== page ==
How Do We Develop and Maintain Humility?

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Let’s begin with a word of caution. In his early manhood, Benjamin Franklin was very disciplined in his efforts to acquire and maintain the virtues. Looking back on his efforts to gain humility, he comments:

In reality, there is, perhaps, no one of our natural passions so hard to subdue as pride. Disguise it, struggle with it, beat it down, stifle it, mortify it as much as one pleases, it is still alive, and will every now and then peep out and show itself (Autobiography).

My own experience with efforts in this line confirms Franklin’s assessment. But the unlikelihood of perfect success shouldn’t discourage us from trying, for I think we can make some progress.

Humility’s Plural Nature

Franklin describes sinful pride as a “passion” in the singular, but I think it actually takes many subtly different forms — for example, vanity, smugness, pretentiousness, arrogance, hyper-autonomy (go-it-aloneness, the desire to succeed without anybody’s else’s help), envy, domination, snobbery, self-righteousness, and grandiosity, to name some of the main ones. Franklin can lump all these vices together as “pride” because they all involve an inappropriate obtrusion of your Self in your concerns and consciousness. But since they differ in the exact kind of concern that your self obtrudes in, and the special nasty way it obtrudes, they are different vices.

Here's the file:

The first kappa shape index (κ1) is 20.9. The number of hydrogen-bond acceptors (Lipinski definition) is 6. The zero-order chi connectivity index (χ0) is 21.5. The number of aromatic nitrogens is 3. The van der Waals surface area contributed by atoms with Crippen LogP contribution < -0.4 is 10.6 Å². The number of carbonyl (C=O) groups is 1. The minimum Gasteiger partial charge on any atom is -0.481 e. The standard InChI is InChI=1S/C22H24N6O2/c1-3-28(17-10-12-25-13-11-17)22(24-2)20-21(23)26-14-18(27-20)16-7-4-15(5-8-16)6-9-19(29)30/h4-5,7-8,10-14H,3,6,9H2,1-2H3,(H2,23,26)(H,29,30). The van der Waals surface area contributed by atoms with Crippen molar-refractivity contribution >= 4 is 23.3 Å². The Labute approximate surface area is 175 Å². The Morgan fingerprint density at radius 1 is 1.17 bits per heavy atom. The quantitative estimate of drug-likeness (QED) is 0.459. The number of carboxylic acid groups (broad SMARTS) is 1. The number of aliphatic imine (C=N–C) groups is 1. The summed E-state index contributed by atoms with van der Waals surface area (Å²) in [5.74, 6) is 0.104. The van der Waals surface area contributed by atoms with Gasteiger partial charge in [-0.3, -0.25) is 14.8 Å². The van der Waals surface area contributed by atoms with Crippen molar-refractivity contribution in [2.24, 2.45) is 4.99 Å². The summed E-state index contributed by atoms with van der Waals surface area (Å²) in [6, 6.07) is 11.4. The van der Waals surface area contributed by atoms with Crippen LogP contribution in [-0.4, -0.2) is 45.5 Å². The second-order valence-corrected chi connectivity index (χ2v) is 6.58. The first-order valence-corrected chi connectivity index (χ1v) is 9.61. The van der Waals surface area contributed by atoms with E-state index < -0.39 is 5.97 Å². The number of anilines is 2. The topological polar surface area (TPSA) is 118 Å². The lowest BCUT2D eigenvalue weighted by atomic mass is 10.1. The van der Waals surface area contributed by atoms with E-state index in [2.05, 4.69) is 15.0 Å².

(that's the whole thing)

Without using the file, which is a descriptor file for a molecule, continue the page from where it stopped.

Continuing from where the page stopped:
For example, vanity is an excessive concern to appear in a good light to people whose opinion matters, whereas arrogance is a disposition to grasp illicit entitlements on the grounds of a claim (justified or unjustified) to some kind of superiority. Grandiosity is a self-inflating concern to be the performer of feats and the executor of plans that are in fact well beyond your ability. Smugness is a preoccupied satisfaction with your own accomplishments and triumphs, whereas self-righteousness is a preoccupied satisfaction with your moral superiority (real or merely supposed) to others on whom you morally look down from your exalted judgment seat. Snobbery is a preoccupied satisfaction with your membership in some relatively elite group, which manifests itself especially in making invidious comparisons with those who are outside and “below” your group. Domination is a love and practice of influencing and controlling others, even marking them as your own creation. Envy is an antipathy for others because of their perceived superiority to yourself, and a consequent desire to reduce them. And so we could go on distinguishing the vices of pride.

Speaking of the vices of pride rather than simply of pride helps us gain a more concrete understanding of it, which will help us lay concrete strategies for combating it and promoting a corresponding humility. It is helpful also because it allows for good kinds of pride such as self-respect, self-confidence, patriotism, and family loyalty.